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GRANT PARK — Lollapalooza brought hundreds of thousands of people to Grant Park over the weekend — and the festival will return for at least another 10 years, Mayor Lori Lightfoot and festival co-founder Perry Farrell announced Sunday.
The city reached a deal with Lollapalooza’s organizer, C3 Presents, that will keep Lolla at Grant Park for at least another 10 years, with a five-year extension possible, the city said.
The festival will be allowed to expand its capacity to 115,000 per day as part of the deal. It drew reported sellout crowds of 100,000 on Friday, Saturday and Sunday, and a near sellout Thursday.
Lightfoot and Farrell announced the deal Sunday night as Lolla began to wind to a close.
“Lollapalooza is not only a significant economic driver for our city, but a truly iconic Chicago summer festival,” Lightfoot said in a statement. “I am thrilled to come to this agreement that will ensure Lollapalooza is here to stay for the next decade — bringing music, culture and joy to both residents and tourists for years to come.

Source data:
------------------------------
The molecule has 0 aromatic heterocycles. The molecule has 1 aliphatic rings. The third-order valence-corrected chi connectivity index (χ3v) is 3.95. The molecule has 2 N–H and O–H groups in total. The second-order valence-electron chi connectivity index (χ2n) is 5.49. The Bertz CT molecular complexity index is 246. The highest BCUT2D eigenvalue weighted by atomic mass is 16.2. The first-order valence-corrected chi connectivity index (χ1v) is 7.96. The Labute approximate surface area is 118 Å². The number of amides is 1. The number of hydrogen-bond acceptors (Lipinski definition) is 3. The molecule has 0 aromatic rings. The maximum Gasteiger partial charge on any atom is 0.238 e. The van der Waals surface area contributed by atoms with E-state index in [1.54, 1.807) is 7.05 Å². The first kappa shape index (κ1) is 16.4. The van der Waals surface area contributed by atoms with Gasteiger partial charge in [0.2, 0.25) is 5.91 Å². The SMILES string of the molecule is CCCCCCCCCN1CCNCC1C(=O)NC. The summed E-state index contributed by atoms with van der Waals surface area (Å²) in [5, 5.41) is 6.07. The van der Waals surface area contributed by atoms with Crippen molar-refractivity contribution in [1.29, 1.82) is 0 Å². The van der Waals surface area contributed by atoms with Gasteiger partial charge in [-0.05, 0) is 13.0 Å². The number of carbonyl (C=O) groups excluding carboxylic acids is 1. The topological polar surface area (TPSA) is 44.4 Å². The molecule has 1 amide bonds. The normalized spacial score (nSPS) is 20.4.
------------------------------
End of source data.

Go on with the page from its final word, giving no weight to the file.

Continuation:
The deal is expected to bring millions to the city over the years, with the Park District receiving 5-20 percent of revenue from the fest per year, with the amount varying depending on how much the festival brings in from admission, goods and services, licensing sales, sponsorships and streaming. C3 also guaranteed it would pay the Park District at least $2 million if a four-day fest is held, $1.5 million if the festival is three days and $750,000 if there is no festival.
C3 will commit $2.2 million to Chicago Public Schools and will provide some funding for renovating Grant Park’s tennis courts.
The announcement came moments before K-pop sensation J-Hope took to the stage in front of tens of thousands of super fans who camped out for hours to see him perform.
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